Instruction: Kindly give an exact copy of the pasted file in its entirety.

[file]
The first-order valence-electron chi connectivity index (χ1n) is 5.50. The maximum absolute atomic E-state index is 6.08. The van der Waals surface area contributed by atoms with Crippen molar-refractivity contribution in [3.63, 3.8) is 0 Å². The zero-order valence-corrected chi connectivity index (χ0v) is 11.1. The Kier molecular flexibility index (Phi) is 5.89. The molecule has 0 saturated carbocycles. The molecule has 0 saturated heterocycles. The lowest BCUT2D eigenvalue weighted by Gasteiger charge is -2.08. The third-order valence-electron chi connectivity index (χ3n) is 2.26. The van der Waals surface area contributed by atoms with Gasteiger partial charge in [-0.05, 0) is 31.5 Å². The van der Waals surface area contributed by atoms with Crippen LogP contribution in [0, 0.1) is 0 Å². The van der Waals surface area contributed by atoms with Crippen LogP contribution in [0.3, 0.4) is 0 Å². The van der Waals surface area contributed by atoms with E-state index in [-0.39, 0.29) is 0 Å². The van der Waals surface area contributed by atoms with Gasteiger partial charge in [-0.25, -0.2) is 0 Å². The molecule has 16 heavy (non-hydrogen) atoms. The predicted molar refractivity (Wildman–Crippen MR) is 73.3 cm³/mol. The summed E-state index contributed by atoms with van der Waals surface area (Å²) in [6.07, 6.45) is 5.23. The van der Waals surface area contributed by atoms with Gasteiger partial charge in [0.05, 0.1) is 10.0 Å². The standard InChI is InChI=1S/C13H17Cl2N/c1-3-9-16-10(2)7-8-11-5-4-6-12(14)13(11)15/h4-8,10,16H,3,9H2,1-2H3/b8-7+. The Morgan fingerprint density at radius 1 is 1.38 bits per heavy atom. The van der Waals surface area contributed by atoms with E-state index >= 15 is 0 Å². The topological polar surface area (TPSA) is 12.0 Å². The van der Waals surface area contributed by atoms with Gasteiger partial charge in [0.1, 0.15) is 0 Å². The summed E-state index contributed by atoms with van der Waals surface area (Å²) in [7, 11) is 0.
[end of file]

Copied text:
The first-order valence-electron chi connectivity index (χ1n) is 5.50. The maximum absolute atomic E-state index is 6.08. The van der Waals surface area contributed by atoms with Crippen molar-refractivity contribution in [3.63, 3.8) is 0 Å². The zero-order valence-corrected chi connectivity index (χ0v) is 11.1. The Kier molecular flexibility index (Phi) is 5.89. The molecule has 0 saturated carbocycles. The molecule has 0 saturated heterocycles. The lowest BCUT2D eigenvalue weighted by Gasteiger charge is -2.08. The third-order valence-electron chi connectivity index (χ3n) is 2.26. The van der Waals surface area contributed by atoms with Gasteiger partial charge in [-0.05, 0) is 31.5 Å². The van der Waals surface area contributed by atoms with Crippen LogP contribution in [0, 0.1) is 0 Å². The van der Waals surface area contributed by atoms with Crippen LogP contribution in [0.3, 0.4) is 0 Å². The van der Waals surface area contributed by atoms with E-state index in [-0.39, 0.29) is 0 Å². The van der Waals surface area contributed by atoms with Gasteiger partial charge in [-0.25, -0.2) is 0 Å². The molecule has 16 heavy (non-hydrogen) atoms. The predicted molar refractivity (Wildman–Crippen MR) is 73.3 cm³/mol. The summed E-state index contributed by atoms with van der Waals surface area (Å²) in [6.07, 6.45) is 5.23. The van der Waals surface area contributed by atoms with Gasteiger partial charge in [0.05, 0.1) is 10.0 Å². The standard InChI is InChI=1S/C13H17Cl2N/c1-3-9-16-10(2)7-8-11-5-4-6-12(14)13(11)15/h4-8,10,16H,3,9H2,1-2H3/b8-7+. The Morgan fingerprint density at radius 1 is 1.38 bits per heavy atom. The van der Waals surface area contributed by atoms with E-state index >= 15 is 0 Å². The topological polar surface area (TPSA) is 12.0 Å². The van der Waals surface area contributed by atoms with Gasteiger partial charge in [0.1, 0.15) is 0 Å². The summed E-state index contributed by atoms with van der Waals surface area (Å²) in [7, 11) is 0.